Swing trading has been described as a kind of fundamental trading in which positions are held for longer than a single day. This is because most fundamentalists are actually swing traders since changes in corporate fundamentals generally require several days or even a week to cause sufficient price movement that renders a reasonable profit.
But this description of swing trading is a simplification. In reality, swing trading sits in the middle of the continuum between day trading to trend trading. A day trader will hold a stock anywhere from a few seconds to a few hours but never more than a day; a trend trader examines the long-term fundamental trends of a stock or index, and may hold the stock for a few weeks or months. Swing traders hold a particular stock for a period of time, generally a few days or two or three weeks, which is between those extremes, and they will trade the stock on the basis of its intra-week or intra-month oscillations between optimism and pessimism.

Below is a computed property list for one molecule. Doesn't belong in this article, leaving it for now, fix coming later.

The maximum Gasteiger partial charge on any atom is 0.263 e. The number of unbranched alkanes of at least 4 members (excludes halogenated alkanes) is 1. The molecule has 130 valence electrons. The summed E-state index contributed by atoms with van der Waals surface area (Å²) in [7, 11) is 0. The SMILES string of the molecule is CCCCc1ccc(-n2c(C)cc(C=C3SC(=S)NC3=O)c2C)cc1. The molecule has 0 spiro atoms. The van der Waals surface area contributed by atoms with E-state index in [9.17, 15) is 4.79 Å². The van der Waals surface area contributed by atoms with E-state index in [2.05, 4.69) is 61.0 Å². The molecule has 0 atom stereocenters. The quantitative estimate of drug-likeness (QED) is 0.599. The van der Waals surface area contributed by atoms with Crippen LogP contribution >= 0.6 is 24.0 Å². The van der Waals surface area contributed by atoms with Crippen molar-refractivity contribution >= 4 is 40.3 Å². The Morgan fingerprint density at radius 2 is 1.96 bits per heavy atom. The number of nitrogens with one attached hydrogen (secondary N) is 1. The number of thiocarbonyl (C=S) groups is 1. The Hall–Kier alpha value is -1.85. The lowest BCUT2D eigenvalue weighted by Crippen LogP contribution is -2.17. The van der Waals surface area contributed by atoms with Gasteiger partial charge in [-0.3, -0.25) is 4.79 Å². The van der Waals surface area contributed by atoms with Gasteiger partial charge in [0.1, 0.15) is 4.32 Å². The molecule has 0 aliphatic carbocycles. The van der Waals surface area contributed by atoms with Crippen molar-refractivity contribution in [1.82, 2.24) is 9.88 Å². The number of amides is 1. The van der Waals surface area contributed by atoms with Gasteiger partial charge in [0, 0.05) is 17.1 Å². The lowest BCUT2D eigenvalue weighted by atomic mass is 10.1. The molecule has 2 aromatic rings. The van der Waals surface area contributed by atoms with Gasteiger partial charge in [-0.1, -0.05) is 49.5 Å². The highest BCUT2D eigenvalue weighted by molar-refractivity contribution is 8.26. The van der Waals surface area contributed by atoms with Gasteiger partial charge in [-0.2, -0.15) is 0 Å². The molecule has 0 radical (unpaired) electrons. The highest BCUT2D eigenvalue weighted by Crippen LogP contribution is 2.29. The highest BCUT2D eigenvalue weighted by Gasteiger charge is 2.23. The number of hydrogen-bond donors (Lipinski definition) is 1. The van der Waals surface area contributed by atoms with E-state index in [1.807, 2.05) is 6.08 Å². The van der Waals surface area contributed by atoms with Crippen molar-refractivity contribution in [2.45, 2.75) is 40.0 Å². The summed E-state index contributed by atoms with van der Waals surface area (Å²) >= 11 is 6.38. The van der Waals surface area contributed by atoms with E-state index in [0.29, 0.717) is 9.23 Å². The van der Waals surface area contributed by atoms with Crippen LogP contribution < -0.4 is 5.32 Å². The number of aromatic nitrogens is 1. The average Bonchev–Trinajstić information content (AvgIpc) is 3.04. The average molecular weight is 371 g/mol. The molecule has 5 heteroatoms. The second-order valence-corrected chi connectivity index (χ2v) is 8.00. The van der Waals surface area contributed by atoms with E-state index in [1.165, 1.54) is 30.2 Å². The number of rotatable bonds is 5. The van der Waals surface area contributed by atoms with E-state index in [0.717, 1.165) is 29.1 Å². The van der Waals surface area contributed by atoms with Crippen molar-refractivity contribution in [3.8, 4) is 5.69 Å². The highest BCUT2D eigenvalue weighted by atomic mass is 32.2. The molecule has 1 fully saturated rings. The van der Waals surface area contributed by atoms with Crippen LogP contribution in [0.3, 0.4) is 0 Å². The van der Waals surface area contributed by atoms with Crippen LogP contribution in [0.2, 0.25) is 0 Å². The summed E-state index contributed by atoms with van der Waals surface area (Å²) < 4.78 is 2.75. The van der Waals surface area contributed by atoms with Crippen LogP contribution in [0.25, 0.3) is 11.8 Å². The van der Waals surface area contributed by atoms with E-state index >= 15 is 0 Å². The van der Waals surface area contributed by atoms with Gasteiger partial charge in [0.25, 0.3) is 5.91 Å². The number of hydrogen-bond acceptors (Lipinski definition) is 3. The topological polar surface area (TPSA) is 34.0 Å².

Swing trading is actually one of the best trading styles for the beginning trader to get his or her feet wet, but it still offers significant profit potential for intermediate and advanced traders. Swing traders receive sufficient feedback on their trades after a couple of days to keep them motivated, but their long and short positions of several days are of the duration that does not lead to distraction. By contrast, trend trading offers greater profit potential if a trader is able to catch a major market trend of weeks or months, but few are the traders with sufficient discipline to hold a position for that period of time without getting distracted. On the other hand, trading dozens of stocks per day (day trading) may just prove too great a white-knuckle ride for some, making swing trading the perfect medium between the extremes.